Human rights experts, both foreign and domestic, have refuted Western criticism of human rights in China's Tibet.
Speaking at the Beijing Forum on Human Rights that opened here on Monday to commemorate the 60th anniversary of the Universal Declaration of Human Rights, many experts said the often-exaggerated claims were misleading and showed a complete ignorance of Tibet's history and today.
Guruswamy Mohan, president of the Center for Policy Alternatives of New Delhi, visited Tibet for one week last year and said he enjoyed the experience.
The Indian scholar noted the daily life of Tibetans appeared prosperous and the development and improving infrastructure was impressive.
"I don't think foreign countries should interfere in affairs of other countries. It has been the Indian policy. This is a problem between some Tibetan people and Chinese authorities," he said on Tuesday. "Other countries should not have a role in it. It is something that is the internal affairs of China.
"Human rights become a sword behind many people in the West to hit developing countries. But what about human rights in Iraq when you killed civilians and cause damage. There is no consideration of human rights."
Sherab Nyima, the Central National University of China vice president, echoed Mohan's comments. "Given the Dalai clique's usual practice, we are not surprised to see the Western criticism of China's human rights record after the March 14 riot."
"For a long time, 'human rights' has been the tool exploited by some Westerners to attack China.
"Some Westerners, on one side, beautify the image of the Dalai Lama and praise his non-violent protest. On the other side, they continue to press and require China to hold dialogue with the Dalai and resume 'human rights in Tibet.'
"These Western anti-Chinese forces' interests in Tibet's human rights issue are absolutely not from their sympathy for Tibetan people but due to the power politics and hegemony they preach," Sherab Nyima stressed.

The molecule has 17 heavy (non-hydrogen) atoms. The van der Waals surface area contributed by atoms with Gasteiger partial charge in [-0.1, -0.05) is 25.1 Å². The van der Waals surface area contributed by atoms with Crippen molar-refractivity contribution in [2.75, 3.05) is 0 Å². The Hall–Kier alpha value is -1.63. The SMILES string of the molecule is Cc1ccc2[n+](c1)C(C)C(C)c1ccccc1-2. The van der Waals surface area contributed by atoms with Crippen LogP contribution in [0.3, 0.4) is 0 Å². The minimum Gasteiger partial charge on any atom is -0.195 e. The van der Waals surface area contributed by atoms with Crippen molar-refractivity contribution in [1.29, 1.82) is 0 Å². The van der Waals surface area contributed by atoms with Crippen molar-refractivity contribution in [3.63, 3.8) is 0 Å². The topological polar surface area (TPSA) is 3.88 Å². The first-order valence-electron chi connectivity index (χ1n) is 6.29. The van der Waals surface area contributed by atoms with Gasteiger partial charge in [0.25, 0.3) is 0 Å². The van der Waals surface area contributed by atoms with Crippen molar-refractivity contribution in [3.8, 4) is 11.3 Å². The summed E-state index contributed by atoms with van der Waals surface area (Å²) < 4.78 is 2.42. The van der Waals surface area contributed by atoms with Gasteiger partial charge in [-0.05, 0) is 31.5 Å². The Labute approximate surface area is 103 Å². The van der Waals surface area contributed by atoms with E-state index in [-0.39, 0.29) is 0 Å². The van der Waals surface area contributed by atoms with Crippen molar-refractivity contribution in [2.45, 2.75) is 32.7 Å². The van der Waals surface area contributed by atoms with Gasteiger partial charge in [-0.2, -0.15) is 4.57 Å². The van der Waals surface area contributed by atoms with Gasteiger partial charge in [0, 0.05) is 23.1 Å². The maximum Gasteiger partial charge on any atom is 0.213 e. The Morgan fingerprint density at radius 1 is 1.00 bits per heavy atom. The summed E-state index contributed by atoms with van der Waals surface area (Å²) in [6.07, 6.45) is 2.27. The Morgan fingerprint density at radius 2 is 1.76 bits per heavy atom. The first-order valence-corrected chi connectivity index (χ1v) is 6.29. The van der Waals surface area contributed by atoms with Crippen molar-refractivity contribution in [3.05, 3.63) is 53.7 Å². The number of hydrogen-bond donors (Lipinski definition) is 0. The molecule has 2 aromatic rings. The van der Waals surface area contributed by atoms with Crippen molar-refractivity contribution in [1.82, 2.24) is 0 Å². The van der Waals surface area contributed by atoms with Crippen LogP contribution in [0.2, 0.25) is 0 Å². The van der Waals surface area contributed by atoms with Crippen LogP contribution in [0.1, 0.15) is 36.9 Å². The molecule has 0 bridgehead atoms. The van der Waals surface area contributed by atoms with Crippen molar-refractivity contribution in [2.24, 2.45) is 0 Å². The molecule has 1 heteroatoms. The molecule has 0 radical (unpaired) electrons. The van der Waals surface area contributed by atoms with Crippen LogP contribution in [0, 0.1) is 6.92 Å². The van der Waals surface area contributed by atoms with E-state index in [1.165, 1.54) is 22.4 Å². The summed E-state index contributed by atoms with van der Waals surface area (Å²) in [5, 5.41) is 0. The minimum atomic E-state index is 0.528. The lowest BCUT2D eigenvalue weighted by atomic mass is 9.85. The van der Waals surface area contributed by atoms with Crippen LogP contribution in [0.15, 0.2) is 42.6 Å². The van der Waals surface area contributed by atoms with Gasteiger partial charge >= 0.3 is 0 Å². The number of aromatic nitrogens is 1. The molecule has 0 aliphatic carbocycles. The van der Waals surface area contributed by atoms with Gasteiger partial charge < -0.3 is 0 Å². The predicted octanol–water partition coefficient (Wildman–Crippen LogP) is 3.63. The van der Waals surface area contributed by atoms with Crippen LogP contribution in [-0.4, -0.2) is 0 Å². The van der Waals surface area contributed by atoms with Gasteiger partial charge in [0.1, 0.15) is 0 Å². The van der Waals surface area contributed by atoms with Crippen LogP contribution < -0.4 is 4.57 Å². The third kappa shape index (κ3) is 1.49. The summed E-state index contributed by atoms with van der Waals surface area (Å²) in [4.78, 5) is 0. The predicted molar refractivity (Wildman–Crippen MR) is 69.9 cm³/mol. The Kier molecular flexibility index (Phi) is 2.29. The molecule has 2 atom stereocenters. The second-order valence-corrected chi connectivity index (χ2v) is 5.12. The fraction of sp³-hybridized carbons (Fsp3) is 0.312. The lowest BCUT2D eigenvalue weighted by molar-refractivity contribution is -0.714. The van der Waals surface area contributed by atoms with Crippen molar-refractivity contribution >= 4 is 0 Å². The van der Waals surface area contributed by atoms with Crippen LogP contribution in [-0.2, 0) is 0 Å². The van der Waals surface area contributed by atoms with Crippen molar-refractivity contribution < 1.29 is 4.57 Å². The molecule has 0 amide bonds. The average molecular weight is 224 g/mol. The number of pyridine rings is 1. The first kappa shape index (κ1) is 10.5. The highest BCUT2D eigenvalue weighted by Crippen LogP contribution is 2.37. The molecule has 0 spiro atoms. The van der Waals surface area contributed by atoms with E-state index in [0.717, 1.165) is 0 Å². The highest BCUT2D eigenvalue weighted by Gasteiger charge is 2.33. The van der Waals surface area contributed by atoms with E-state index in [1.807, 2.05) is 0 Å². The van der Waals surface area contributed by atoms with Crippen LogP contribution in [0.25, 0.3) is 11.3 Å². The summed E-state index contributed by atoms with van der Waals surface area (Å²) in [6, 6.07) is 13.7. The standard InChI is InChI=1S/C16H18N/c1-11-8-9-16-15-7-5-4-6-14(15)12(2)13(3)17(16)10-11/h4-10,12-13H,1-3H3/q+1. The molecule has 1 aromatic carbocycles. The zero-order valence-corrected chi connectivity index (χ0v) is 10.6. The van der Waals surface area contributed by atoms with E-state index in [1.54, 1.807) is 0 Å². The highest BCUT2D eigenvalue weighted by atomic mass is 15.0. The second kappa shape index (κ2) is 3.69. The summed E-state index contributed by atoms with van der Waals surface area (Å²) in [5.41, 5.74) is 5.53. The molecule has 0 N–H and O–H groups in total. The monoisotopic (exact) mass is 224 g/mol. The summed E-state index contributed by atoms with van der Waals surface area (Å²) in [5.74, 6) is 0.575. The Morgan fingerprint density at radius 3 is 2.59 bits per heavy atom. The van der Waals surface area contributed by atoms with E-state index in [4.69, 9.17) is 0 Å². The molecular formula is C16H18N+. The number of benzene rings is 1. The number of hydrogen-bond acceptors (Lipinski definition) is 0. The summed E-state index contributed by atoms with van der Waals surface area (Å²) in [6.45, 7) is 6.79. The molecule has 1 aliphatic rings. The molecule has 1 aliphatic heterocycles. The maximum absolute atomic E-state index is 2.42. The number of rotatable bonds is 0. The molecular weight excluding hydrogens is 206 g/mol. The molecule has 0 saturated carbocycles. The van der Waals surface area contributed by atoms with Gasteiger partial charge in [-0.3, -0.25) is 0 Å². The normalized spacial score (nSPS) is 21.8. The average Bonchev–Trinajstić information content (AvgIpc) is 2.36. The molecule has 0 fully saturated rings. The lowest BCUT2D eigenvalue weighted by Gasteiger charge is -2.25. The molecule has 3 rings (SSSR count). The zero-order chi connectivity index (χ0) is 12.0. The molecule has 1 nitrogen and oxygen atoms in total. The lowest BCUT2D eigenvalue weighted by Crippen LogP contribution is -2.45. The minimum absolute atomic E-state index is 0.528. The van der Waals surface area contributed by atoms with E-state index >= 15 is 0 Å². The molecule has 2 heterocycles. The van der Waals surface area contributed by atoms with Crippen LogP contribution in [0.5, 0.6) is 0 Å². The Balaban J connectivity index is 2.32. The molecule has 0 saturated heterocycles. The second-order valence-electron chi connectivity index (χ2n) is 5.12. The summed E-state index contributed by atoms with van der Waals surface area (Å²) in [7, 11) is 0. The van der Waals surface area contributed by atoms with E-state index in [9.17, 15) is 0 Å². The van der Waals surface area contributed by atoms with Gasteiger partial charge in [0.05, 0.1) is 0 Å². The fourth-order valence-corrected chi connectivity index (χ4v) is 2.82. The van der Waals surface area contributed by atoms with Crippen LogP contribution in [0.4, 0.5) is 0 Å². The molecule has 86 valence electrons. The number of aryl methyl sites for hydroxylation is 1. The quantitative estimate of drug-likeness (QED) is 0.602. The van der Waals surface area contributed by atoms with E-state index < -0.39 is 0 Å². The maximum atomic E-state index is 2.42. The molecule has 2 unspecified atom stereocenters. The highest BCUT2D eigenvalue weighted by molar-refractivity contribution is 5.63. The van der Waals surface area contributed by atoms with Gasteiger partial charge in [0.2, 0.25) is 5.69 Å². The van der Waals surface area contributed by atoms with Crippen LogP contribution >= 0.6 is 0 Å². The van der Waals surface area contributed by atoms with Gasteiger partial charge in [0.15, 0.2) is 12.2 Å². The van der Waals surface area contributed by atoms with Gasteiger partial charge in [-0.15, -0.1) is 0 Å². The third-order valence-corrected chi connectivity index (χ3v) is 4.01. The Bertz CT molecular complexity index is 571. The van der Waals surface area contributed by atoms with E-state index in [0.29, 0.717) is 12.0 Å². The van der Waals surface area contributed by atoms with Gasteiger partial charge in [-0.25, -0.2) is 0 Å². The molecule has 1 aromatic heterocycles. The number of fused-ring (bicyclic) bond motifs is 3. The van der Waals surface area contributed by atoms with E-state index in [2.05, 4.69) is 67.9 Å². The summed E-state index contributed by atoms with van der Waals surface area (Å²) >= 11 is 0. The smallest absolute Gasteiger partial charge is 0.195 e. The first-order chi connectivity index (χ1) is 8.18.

Currently, Tibetans enjoyed unprecedented civil and political rights that weren't possible in the "old dark ages," he said.
Before 1959, a year when the Dalai Lama fled to India and China implemented democratic reforms in the region, Tibet had long been a feudal serf society. It integrated religion with politics, in which monks and the nobles practiced a dictatorship. Three of the largest feudal lords and their tribes owned all the farmland, ranches, forests and most of the livestock.
The Tibetan serfs, in contrast, accounted for more than 90 percent of the population in the old Tibet but they had no land, freedom or democracy.
"At present, Tibetans have all the equal rights prescribed by existing Chinese laws and they do have some privilege under the regional ethnic autonomy," Sherab Nyinma said.
In 2007, the income of Tibetan farmers and herdsmen reached 2,788 yuan (404 yuan), up 14.5 percent over 2006 and up 83.8 percent over 2002. At the same time, the growth rate was seven percentage points higher than the average growth of China, according to official figures.
Sirkka Korpela, a professor at the School of International and Public Affairs of Columbia University, expressed her hope that more people could come to China. She believed the lack of correct information had lead to misunderstanding.
"Human rights in China is actually quite well-developed because poverty has been diminished in such an impressive way. China is a country in the world that has most contributed to the eradication of poverty."
The New York-based scholar said her wish was that more people would have a chance to come to China to see for themselves.
"I know this wish will be fulfilled to a big extent during the Olympic Games. People can come and see how the country has developed, how beautiful Beijing is and how much Chinese people enjoy all aspects of rights.
"The ignorance and the lack of information that we often have in the Western countries is the cause of much of these conflicts. If people can come to meet each other and see each other, they will have a better understanding of different countries and cultures."
She cited Tibet as an example and the lack of information, knowledge and ignorance among many countries for the misinformation.
"If they come and see Tibet and its development, they will have a better idea. This has been a very good example of how ignorant people are given very one-sided stories. They have no way of knowing the truth."
Over 110 representatives from 32 countries and international organizations attended the Beijing forum.